Remembering Dad: Ten Years Later

Christmas photo, second grade, age 7 1/2

Christmas photo, second grade, age 7 1/2

March 7, 2016: My father passed away ten years ago today. A week before he died we talked and reminisced about so much, a continuation of our walks and talks over the many years together. Between the horrifying pain of late stage cancer and morphine-induced hallucinations, he spoke with his ever-present humility and wisdom. He wanted to know how I was doing, family first and foremost in his mind. He asked me to search his drawers for heirloom pocket watches to give to my brothers. He wanted me to find his Navy documents, so proud of his service in World War II.

Dad regretted that he didn’t have anything special for me–but of course he had given me so much of his time and love for so many years that there was nothing more than I wanted or needed. His unconditional love, his unwavering faith in me, his ongoing support through tough times, were gifts for many lifetimes. Yet, as he inquired again, I shyly asked about the picture on his dresser, a second grade Christmas present l’d made almost 50 years before (the misspelled words “Marry Christmas, age 7 1/2, second grade” still legible in pencil on the back). Could I have it? Of course, he hoarsely replied.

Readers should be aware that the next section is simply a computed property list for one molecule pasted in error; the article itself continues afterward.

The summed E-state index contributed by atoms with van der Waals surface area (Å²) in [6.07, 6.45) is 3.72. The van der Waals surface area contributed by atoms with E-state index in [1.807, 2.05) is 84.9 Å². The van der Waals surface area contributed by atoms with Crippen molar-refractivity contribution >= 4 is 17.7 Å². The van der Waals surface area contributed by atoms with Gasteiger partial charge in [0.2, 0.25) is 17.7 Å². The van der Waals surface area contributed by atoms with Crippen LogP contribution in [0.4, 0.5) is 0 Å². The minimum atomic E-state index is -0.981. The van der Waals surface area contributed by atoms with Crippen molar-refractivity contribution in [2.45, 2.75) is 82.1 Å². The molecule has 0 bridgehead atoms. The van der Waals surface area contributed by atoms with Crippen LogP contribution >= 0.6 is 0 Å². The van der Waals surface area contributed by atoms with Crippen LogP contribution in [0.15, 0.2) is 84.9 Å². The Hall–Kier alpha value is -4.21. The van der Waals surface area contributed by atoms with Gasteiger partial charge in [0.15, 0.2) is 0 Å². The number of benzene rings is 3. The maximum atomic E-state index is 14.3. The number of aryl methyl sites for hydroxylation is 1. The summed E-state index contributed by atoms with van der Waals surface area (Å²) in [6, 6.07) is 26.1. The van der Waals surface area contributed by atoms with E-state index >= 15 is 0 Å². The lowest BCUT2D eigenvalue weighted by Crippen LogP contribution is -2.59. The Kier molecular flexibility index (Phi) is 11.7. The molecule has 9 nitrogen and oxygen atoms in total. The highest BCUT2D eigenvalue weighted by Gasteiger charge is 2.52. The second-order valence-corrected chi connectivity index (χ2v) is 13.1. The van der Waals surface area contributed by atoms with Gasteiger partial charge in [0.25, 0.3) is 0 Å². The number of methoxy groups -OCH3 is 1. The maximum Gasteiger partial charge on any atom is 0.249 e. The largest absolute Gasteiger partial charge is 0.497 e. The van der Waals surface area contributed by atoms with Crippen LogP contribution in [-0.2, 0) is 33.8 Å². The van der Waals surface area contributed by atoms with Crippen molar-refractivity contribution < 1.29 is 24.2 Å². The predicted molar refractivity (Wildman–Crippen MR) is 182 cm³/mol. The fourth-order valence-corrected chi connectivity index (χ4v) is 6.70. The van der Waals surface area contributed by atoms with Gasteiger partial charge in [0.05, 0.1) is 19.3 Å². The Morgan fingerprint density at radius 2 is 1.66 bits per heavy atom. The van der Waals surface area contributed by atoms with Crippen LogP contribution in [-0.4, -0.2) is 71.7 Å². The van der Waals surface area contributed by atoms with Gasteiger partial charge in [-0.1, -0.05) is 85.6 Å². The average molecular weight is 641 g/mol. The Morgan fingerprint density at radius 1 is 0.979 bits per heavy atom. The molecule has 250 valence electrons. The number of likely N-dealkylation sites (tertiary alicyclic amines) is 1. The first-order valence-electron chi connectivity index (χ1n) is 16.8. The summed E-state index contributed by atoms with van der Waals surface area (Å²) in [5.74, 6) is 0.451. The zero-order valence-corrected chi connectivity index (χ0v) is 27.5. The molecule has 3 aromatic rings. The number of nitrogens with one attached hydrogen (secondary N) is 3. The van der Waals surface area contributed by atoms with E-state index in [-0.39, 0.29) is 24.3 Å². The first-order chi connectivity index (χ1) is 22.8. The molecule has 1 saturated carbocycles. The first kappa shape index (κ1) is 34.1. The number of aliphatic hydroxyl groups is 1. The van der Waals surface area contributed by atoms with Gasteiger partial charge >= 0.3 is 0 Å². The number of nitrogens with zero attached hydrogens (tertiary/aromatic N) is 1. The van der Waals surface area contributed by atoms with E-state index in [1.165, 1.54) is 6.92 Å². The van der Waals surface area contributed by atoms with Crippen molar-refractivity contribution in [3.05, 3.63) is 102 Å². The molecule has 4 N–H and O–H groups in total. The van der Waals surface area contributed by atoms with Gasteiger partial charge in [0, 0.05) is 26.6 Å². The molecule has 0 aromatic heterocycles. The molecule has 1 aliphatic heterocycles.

After Dad died, a few of his trinkets were divided among the five of us children. I opted for his “Joseph and the amazing many colored” bathrobe that Mom had made for him years ago. He wore that now-ragged bathrobe for years; still, in my mind’s eye he is wearing it yet. I took the photograph in the glass stand, wondering why it was given its place of honor with his few other mementoes. Maybe he never got around to moving it? Maybe it reminded him of our younger days when life was easy, hugs were numerous, and smiles easy to evoke? Regardless, he must have seen that picture each day, as I now do in its place on my dresser, coming with me even as we move from house to house, a visual remembrance of this incredible loving man.

I miss you each and every day and minute, Dad.

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